The second merger scenario involves a collision between two unrelated stars, which run into each other by chance in the dense star cluster core.

"It's a bit like a head-on wreck between two tractor trailers," Saffer explained, "where the enormous energy carried by the fast-moving stars is deposited in the debris from the collision."

Saffer credits the Hubble telescope's superior spatial resolution with being able to peer into a swirling mix of stars to capture a blue straggler in the cluster core.

"While some blue stragglers are found in globular cluster outskirts, in 47 Tuc the blue stragglers are only found in the cluster core," Saffer said. "The crowding of the stars there is too severe for the current generation of ground-based telescopes to resolve them."

Globular clusters contain up to 1 million stars packed into a swarm only about 20 light-years in diameter. They also are among the oldest stellar systems in the Milky Way Galaxy. Stars speeding through the extremely crowded cluster core are far more likely to collide or pass near each other than stars in the sparse neighborhood of the Sun. These processes can produce a zoo of stellar animals, such as X-ray binaries, pulsars, blue stragglers, and other exotic species, all of which have actually been observed in globular cluster cores.

The Space Telescope Science Institute is operated by the Association of Universities for Research in Astronomy, Inc., for NASA, under contract with the Goddard Space Flight Center, Greenbelt, MD. The Hubble Space Telescope is a project of international cooperation between NASA and the European Space Agency.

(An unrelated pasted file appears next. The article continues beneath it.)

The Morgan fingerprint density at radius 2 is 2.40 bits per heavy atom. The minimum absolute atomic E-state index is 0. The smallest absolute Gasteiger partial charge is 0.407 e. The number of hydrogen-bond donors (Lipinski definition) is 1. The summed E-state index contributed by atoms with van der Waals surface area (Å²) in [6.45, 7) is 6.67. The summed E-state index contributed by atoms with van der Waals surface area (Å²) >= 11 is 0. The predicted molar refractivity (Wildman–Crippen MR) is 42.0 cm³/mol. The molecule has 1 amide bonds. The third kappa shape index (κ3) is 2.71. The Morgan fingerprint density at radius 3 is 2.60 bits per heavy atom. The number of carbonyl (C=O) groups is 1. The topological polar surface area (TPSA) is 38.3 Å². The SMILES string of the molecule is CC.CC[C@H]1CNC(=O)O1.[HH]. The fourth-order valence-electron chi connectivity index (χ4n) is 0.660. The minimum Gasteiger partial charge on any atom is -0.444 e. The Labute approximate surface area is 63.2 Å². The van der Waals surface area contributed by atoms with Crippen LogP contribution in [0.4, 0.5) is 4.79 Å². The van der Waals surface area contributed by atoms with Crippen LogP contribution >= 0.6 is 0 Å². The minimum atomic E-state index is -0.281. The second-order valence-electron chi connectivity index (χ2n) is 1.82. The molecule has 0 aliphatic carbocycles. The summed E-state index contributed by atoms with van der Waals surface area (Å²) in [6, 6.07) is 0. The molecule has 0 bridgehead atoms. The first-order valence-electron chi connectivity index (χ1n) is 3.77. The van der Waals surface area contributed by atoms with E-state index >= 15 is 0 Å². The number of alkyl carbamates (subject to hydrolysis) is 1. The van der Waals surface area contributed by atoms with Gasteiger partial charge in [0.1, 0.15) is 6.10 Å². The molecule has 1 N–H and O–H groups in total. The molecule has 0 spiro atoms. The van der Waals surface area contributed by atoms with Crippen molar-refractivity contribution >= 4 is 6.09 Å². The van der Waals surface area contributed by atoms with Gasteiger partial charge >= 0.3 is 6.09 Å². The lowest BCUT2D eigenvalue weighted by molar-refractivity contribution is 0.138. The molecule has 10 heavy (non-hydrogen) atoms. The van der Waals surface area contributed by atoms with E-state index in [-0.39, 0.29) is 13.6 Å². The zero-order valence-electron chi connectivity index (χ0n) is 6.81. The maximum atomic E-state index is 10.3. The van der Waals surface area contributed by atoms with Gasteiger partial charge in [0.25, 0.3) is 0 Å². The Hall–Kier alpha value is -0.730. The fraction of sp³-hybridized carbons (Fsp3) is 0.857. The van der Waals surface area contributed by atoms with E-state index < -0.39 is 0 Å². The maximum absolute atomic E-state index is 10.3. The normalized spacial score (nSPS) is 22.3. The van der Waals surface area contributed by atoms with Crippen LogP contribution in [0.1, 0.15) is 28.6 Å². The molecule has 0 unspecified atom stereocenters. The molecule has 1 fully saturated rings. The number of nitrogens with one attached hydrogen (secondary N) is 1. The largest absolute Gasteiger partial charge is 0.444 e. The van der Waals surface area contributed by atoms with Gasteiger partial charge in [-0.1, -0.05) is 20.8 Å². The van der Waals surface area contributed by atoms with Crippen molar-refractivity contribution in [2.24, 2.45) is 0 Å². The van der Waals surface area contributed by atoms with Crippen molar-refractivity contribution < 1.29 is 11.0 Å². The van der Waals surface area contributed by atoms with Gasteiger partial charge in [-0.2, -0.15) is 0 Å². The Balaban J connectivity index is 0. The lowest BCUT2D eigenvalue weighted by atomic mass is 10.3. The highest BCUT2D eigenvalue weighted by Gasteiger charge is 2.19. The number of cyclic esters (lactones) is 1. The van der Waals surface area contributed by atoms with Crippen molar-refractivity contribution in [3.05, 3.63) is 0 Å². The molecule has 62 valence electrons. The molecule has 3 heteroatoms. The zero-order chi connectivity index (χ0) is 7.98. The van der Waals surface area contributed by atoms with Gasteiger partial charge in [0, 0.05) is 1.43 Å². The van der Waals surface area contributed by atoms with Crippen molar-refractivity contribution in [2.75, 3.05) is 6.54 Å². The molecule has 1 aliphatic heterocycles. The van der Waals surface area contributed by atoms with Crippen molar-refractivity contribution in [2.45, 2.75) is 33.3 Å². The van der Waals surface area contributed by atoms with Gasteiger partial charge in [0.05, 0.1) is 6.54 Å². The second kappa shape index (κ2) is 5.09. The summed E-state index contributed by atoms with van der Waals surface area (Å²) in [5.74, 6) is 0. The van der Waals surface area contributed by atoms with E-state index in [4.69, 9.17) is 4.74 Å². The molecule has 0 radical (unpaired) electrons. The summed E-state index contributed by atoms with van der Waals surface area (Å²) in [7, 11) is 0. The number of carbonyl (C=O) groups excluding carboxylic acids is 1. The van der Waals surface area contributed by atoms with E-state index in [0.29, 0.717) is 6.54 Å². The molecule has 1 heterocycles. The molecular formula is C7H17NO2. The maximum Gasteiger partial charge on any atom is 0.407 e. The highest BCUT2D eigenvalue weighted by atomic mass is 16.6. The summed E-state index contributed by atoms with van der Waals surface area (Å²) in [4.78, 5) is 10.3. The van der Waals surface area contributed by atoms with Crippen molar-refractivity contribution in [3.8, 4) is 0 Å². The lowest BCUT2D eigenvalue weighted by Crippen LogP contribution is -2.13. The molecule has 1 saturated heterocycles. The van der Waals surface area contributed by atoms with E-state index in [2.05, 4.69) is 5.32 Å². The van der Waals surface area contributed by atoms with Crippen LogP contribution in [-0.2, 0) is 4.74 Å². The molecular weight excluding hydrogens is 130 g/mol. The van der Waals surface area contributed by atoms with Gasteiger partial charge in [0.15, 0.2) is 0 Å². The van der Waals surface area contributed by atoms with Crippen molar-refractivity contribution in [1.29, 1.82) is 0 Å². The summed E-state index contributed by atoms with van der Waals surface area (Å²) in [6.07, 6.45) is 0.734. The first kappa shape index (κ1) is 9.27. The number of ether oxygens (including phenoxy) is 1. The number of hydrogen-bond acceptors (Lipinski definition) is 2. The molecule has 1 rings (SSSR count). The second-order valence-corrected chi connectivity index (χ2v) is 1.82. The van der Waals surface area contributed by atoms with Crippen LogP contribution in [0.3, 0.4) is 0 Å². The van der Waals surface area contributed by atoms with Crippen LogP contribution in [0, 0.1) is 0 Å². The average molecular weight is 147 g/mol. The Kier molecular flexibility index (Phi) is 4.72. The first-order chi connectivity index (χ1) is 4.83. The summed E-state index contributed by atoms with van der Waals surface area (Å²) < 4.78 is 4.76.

A photo and caption are availbale via the World Wide Web.



The core of globular cluster 47 Tucanae is home to many blue stragglers, rejuvenated stars that glow with the blue light of young stars. A ground-based telescope image (on the left) shows the entire crowded core of 47 Tucanae, located 15,000 light-years away in the constellation Tucana. Peering into the heart of the globular cluster's bright core, the Hubble Space Telescope's Wide Field and Planetary Camera 2 separated the dense clump of stars into many individual stars (image on right). Some of these stars shine with the light of old stars; others with the blue light of blue stragglers. The yellow circles in the Hubble telescope image highlight several of the cluster's blue stragglers. Analysis for this observation centered on one massive blue straggler. Astronomers theorize that blue stragglers are formed either by the slow merger of stars in a double-star system or by the collision of two unrelated stars. For the blue straggler in 47 Tucanae, astronomers favor the slow merger scenario.

This image is a 3-color composite of archival Hubble Wide Field and Planetary Camera 2 images in the ultraviolet (blue), blue (green), and violet (red) filters. Color tables were assigned and scaled so that the red giant stars appear orange, main-sequence stars are white/green, and blue stragglers are appropriately blue.

Credit: Rex Saffer (Villanova University) and Dave Zurek (STScI), and NASA